Suppose we have two samples and and we want to test if they are from the same distribution. Many popular tests can be reinterpreted as correlation tests by pooling the two samples and introducing a dummy variable that encodes which sample each data point comes from. In this post we will see how this plays out in a simple t-test.
The equal variance t-test
In the equal variance t-test, we assume that and , where is unknown. Our hypothesis that and are from the same distribution becomes the hypothesis . The test statistic is
where and are the two sample means. The variable is the pooled estimate of the standard deviation and is given by
Under the null hypothesis, follows the T-distribution with degrees of freedom. We thus reject the null when exceeds the quantile of the T-distribution.
Pooling the data
We can turn this two sample test into a correlation test by pooling the data and using a linear model. Let be the pooled data and for , define by
The assumptions that and can be rewritten as
where . That is, we have expressed our modelling assumptions as a linear model. When working with this linear model, the hypothesis is equivalent to . To test we can use the standard t-test for a coefficient in linear model. The test statistic in this case is
where is the ordinary least squares estimate of , is the design matrix and is an estimate of given by
where is the fitted value of .
It turns out that is exactly equal to . We can see this by writing out the design matrix and calculating everything above. The design matrix has rows and is thus equal to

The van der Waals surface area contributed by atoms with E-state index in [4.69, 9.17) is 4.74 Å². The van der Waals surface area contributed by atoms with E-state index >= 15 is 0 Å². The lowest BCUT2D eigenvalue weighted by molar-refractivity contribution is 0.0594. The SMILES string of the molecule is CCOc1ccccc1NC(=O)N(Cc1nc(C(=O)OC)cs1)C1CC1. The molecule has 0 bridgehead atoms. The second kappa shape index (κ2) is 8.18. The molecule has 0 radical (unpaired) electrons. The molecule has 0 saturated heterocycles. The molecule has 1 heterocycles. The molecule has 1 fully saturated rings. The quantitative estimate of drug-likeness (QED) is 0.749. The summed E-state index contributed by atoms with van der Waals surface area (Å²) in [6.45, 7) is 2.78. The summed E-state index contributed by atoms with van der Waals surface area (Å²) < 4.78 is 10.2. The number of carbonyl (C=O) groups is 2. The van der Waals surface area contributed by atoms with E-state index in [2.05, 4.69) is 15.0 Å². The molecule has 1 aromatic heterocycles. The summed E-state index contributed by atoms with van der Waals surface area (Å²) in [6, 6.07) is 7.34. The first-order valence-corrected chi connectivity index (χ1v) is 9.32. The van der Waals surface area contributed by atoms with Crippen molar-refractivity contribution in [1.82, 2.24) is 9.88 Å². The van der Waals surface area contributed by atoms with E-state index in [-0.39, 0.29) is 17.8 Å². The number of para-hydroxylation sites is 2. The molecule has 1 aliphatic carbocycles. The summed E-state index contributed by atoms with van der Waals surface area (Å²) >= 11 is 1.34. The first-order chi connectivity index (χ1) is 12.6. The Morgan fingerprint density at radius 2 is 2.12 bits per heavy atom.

This implies that
Thus, . So,
which is starting to like from the two-sample test. Now
This means to show that , we only need to show that . To do this, note that the fitted values are equal to
Which is exactly . Therefore, and the two sample t-test is equivalent to a correlation test.
The Friedman-Rafsky test
In the above example, we saw that the two sample t-test was a special case of the t-test for regressions. This is neat but both tests make very strong assumptions about the data. However, the same thing happens in a more interesting non-parametric setting.
In their 1979 paper, Jerome Friedman and Lawrence Rafsky introduced a two sample tests that makes no assumptions about the distribution of the data. The two samples do not even have to real-valued and can instead be from any metric space. It turns out that their test is a special case of another procedure they devised for testing for association (Friedman & Rafsky, 1983). As with the t-tests above, this connection comes from pooling the two samples and introducing a dummy variable.
The following post is based on a talk I gave at the 2022 Stanford statistics retreat. The talk was titled “Another non-measurable monster”.
The material was based on the discussion and references given in this stackexchange post. The title is a reference to a Halloween lecture on measurability given by Professor Persi Diaconis.
What’s scarier than a non-measurable set?
Making every set measurable. Or rather one particular consequence of making every set measurable.
In my talk, I argued that if you make every set measurable, then there exists a set and an equivalence relation on such that . That is, the set has strictly smaller cardinality than the set of equivalence classes . The contradictory nature of this statement is illustrated in the picture below
To make sense of this we’ll first have to be a bit more precise about what we mean by cardinality.
What do we mean by bigger and smaller?
Let and be two sets. We say that and have the same cardinality and write if there exists a bijection function . We can think of the function as a way of pairing each element of with a unique element of such that every element of is paired with an element of .
We next want to define which means has cardinality at most the cardinality of . There are two reasonable ways in which we could try to define this relationship
We could say means that there exists an injective function .